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  1. ^ Edward was born on 1 September 1752 according to his entry in the baptismal register of St John’s church, Preston: see .mw-parser-output cite.citation{font-style:inherit;word-wrap:break-word}.mw-parser-output .citation q{quotes:”””””””‘””‘”}.mw-parser-output .citation:target{background-color:rgba(0,127,255,0.133)}.mw-parser-output .id-lock-free.id-lock-free a{background:url(“//upload.wikimedia.org/wikipedia/commons/6/65/Lock-green.svg”)right 0.1em center/9px no-repeat}body:not(.skin-timeless):not(.skin-minerva) .mw-parser-output .id-lock-free a{background-size:contain}.mw-parser-output .id-lock-limited.id-lock-limited a,.mw-parser-output .id-lock-registration.id-lock-registration a{background:url(“//upload.wikimedia.org/wikipedia/commons/d/d6/Lock-gray-alt-2.svg”)right 0.1em center/9px no-repeat}body:not(.skin-timeless):not(.skin-minerva) .mw-parser-output .id-lock-limited a,body:not(.skin-timeless):not(.skin-minerva) .mw-parser-output .id-lock-registration a{background-size:contain}.mw-parser-output .id-lock-subscription.id-lock-subscription a{background:url(“//upload.wikimedia.org/wikipedia/commons/a/aa/Lock-red-alt-2.svg”)right 0.1em center/9px no-repeat}body:not(.skin-timeless):not(.skin-minerva) .mw-parser-output .id-lock-subscription a{background-size:contain}.mw-parser-output .cs1-ws-icon a{background:url(“//upload.wikimedia.org/wikipedia/commons/4/4c/Wikisource-logo.svg”)right 0.1em center/12px no-repeat}body:not(.skin-timeless):not(.skin-minerva) .mw-parser-output .cs1-ws-icon a{background-size:contain}.mw-parser-output .cs1-code{color:inherit;background:inherit;border:none;padding:inherit}.mw-parser-output .cs1-hidden-error{display:none;color:#d33}.mw-parser-output .cs1-visible-error{color:#d33}.mw-parser-output .cs1-maint{display:none;color:#2C882D;margin-left:0.3em}.mw-parser-output .cs1-format{font-size:95%}.mw-parser-output .cs1-kern-left{padding-left:0.2em}.mw-parser-output .cs1-kern-right{padding-right:0.2em}.mw-parser-output .citation .mw-selflink{font-weight:inherit}html.skin-theme-clientpref-night .mw-parser-output .cs1-maint{color:#18911F}html.skin-theme-clientpref-night .mw-parser-output .cs1-visible-error,html.skin-theme-clientpref-night .mw-parser-output .cs1-hidden-error{color:#f8a397}@media(prefers-color-scheme:dark){html.skin-theme-clientpref-os .mw-parser-output .cs1-visible-error,html.skin-theme-clientpref-os .mw-parser-output .cs1-hidden-error{color:#f8a397}html.skin-theme-clientpref-os .mw-parser-output .cs1-maint{color:#18911F}}“The Parish of St John, Preston in the County of Lancashire”. Lancashire OnLine Parish Clerks. Retrieved 5 July 2018.Parish registers for St. John’s Church, Preston, 1642–1948. Preston, Lancashire: Church of England, St. John’s Church. 30 April 2005. Retrieved 7 July 2018. Online; electronic images of LDS microfilm 1278740, image 418 of 2102 (closeup of entry) Two days after his birth, the provisions of the Calendar (New Style) Act 1750 came into effect, as Britain converted to the Gregorian calendar, so that Wednesday, 2 September was immediately followed by Thursday, 14 September. In many modern secondary sources (e.g. Cokayne et al. 1916; Brooke 1964; Cox 1974, p. 15; Crosby 2004) his birth date is given as 12 September 1752, which is a retrospective conversion of 1 September to the New Style calendar.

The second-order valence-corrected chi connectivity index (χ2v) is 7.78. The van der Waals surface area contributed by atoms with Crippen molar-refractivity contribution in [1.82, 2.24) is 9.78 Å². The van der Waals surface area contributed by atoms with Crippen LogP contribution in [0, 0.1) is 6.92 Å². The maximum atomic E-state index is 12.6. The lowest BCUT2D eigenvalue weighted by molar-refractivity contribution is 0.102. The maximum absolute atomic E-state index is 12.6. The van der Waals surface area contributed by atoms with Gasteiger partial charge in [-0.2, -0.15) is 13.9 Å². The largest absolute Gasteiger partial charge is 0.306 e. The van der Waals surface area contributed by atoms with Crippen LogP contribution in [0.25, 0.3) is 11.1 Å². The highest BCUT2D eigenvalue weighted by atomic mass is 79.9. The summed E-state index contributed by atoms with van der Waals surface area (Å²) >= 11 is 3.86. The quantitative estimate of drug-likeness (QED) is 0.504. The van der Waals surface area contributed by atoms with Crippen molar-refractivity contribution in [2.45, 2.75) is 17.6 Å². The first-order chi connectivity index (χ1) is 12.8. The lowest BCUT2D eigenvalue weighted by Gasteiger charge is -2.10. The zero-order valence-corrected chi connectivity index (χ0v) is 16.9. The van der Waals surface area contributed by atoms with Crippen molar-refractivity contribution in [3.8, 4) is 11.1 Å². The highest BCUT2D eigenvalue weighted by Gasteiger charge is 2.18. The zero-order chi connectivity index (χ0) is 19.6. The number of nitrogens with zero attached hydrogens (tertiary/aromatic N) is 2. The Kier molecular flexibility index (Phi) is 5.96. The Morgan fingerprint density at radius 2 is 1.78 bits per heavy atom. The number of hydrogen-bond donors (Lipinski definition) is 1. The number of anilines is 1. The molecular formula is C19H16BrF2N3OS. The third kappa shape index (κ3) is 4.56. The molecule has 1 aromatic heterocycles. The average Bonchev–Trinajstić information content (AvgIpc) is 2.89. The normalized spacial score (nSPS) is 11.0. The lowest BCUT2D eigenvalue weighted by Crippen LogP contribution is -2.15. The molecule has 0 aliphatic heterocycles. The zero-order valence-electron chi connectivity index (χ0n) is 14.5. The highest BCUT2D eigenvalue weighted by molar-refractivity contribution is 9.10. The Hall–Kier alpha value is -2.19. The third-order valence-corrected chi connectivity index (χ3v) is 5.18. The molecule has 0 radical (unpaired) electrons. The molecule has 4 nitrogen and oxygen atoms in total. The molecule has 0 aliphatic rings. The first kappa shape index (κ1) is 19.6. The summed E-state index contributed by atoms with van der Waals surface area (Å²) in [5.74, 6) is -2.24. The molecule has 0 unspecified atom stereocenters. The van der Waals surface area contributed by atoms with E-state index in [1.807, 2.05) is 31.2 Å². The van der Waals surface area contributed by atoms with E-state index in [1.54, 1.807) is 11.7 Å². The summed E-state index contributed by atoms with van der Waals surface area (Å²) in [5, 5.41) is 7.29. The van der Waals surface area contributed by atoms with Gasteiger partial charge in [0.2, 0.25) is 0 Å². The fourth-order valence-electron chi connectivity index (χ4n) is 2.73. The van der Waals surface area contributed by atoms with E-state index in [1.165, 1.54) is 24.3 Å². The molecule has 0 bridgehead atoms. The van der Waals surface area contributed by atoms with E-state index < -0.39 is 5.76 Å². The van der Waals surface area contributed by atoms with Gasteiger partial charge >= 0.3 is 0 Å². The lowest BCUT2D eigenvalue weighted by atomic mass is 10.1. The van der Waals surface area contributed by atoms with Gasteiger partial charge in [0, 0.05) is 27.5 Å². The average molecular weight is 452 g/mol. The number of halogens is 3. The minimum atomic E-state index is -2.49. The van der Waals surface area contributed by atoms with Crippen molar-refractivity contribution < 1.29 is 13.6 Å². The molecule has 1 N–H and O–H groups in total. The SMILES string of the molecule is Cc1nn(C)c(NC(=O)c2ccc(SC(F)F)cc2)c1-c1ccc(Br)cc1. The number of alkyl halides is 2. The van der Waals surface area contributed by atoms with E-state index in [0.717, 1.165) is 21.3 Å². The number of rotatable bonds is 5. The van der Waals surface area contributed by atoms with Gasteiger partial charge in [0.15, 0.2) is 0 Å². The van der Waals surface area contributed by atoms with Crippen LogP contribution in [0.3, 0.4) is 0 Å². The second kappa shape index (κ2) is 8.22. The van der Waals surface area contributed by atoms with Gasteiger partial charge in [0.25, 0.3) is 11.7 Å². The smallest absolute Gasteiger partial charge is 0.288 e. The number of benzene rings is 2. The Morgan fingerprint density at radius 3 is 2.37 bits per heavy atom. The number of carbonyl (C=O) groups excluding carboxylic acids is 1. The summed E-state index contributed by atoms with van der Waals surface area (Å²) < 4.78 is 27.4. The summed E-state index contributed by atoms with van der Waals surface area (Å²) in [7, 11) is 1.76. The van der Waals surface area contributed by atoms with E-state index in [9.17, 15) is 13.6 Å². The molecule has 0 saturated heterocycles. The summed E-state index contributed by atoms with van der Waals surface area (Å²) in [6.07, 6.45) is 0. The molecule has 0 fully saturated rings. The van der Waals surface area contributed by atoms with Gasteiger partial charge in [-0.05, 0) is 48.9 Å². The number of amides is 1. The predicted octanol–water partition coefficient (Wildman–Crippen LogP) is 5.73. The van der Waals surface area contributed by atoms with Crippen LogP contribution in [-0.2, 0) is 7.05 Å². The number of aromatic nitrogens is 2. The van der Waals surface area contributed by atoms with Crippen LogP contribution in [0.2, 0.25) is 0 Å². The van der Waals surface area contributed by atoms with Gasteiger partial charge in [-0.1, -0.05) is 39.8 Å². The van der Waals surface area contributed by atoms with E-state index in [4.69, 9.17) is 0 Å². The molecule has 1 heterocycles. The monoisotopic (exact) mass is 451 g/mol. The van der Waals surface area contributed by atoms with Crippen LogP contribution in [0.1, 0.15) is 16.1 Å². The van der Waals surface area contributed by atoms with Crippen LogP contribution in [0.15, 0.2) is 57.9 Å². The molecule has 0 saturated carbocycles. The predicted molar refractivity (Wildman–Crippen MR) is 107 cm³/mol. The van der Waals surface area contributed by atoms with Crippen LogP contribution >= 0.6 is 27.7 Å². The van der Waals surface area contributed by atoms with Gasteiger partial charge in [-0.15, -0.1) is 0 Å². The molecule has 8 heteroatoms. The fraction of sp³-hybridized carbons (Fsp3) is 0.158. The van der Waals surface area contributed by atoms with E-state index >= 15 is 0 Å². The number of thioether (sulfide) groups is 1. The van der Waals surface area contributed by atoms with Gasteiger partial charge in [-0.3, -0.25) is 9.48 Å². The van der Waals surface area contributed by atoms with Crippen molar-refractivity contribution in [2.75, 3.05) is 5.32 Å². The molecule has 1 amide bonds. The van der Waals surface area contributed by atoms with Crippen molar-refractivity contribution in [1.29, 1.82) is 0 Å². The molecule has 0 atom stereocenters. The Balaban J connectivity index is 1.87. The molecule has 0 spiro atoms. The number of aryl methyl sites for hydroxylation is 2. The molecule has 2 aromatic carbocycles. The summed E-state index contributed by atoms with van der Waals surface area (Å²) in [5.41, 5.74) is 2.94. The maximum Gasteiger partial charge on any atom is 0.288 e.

2. ^ Act (1747) 21 Geo.2 c.4 “Enabling James Stanley, Lord Strange, and his issue to take the surname Smith and to bear the arms of Smith and Heriz” [1]
  3. ^ “Stanley, the Hon. Edward (Smith) (STNY771E)”. A Cambridge Alumni Database. University of Cambridge.
  4. ^ “Stanley, Edward, Lord Stanley (1752–1834)”. History of Parliament Online. Retrieved 15 November 2017.
  5. ^ a b c d e “Person Page”.
  6. ^ a b “No. 12470”. The London Gazette. 26 August 1783. p. 1.
  7. ^ A list of the subscribers to the intended Bolton Bury and Manchester Canal Navigation. Manchester, Bolton and Bury Canal Company. 1791. Greater Manchester County Records Office, ref. E4/78/419
  8. ^ Thoroughbred Heritage: Sir Peter Teazle Retrieved 23 November 2010
  9. ^ Weatherby, Edward and James (1801). “Colours worn by the riders of the following noblemen, gentlemen, &c”. Racing Calendar. 28: 52.
  10. ^ Barrett, Norman, ed. (1995). The Daily Telegraph Chronicle of Horse Racing. Enfield, Middlesex: Guinness Publishing.
  11. ^ a b “The Earl of Derby”. Gentleman’s Magazine. n.s. 2 (2): 644–47. December 1834. hdl:2027/njp.32101013596414 – via HathiTrust.
  12. ^ a b c d Gilbey, Walter (1912). Sport in the olden time. London: Vinton. p. 81. doi:10.5962/bhl.title.30159.
  13. ^ The Cocker; humbly inscribed to those gentlemen who are amateurs of the Game Cock … By a Gentleman who has been in the habit of breeding these eight and twenty years [i.e. W. Sketchley]. [With blank forms.]. J. Croft: Burton on Trent; Longman, Hurst, Rees, Orme, & Brown: London. 1814. OCLC 557931720.
  14. ^ Thomson 2004.

Works cited[edit]

Further reading[edit]

External links[edit]

Parliament of Great Britain
Preceded by

Member of Parliament for Lancashire
With: Sir Thomas Egerton, Bt
Succeeded by

Honorary titles
Preceded by

Lord Lieutenant of Lancashire
Succeeded by

Preceded by

Senior Privy Counsellor
Succeeded by

Political offices
Preceded by

Chancellor of the Duchy of Lancaster
Succeeded by

Preceded by

Chancellor of the Duchy of Lancaster
Succeeded by

Peerage of England
Preceded by

Earl of Derby
Succeeded by